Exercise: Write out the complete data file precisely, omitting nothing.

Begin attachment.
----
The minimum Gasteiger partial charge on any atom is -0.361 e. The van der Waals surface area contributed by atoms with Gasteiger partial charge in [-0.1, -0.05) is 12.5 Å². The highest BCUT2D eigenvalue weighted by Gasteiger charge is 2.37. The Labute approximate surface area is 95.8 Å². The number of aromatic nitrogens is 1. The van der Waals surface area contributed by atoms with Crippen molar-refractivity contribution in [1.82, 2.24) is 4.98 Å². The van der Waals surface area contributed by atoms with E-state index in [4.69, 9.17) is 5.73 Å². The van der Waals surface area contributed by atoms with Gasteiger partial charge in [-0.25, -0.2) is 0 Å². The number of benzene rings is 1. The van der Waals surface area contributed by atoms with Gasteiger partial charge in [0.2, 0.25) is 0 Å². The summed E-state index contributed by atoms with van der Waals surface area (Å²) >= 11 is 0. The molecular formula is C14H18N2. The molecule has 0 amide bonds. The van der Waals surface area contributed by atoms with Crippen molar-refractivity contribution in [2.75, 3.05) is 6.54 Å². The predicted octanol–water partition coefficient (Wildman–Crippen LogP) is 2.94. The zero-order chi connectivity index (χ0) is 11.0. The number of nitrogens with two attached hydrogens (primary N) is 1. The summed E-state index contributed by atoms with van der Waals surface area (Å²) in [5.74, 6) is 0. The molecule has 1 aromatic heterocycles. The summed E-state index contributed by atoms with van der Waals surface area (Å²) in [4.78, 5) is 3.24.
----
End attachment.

The minimum Gasteiger partial charge on any atom is -0.361 e. The van der Waals surface area contributed by atoms with Gasteiger partial charge in [-0.1, -0.05) is 12.5 Å². The highest BCUT2D eigenvalue weighted by Gasteiger charge is 2.37. The Labute approximate surface area is 95.8 Å². The number of aromatic nitrogens is 1. The van der Waals surface area contributed by atoms with Crippen molar-refractivity contribution in [1.82, 2.24) is 4.98 Å². The van der Waals surface area contributed by atoms with E-state index in [4.69, 9.17) is 5.73 Å². The van der Waals surface area contributed by atoms with Gasteiger partial charge in [-0.25, -0.2) is 0 Å². The number of benzene rings is 1. The van der Waals surface area contributed by atoms with Gasteiger partial charge in [0.2, 0.25) is 0 Å². The summed E-state index contributed by atoms with van der Waals surface area (Å²) >= 11 is 0. The molecular formula is C14H18N2. The molecule has 0 amide bonds. The van der Waals surface area contributed by atoms with Crippen molar-refractivity contribution in [2.75, 3.05) is 6.54 Å². The predicted octanol–water partition coefficient (Wildman–Crippen LogP) is 2.94. The zero-order chi connectivity index (χ0) is 11.0. The number of nitrogens with two attached hydrogens (primary N) is 1. The summed E-state index contributed by atoms with van der Waals surface area (Å²) in [5.74, 6) is 0. The molecule has 1 aromatic heterocycles. The summed E-state index contributed by atoms with van der Waals surface area (Å²) in [4.78, 5) is 3.24.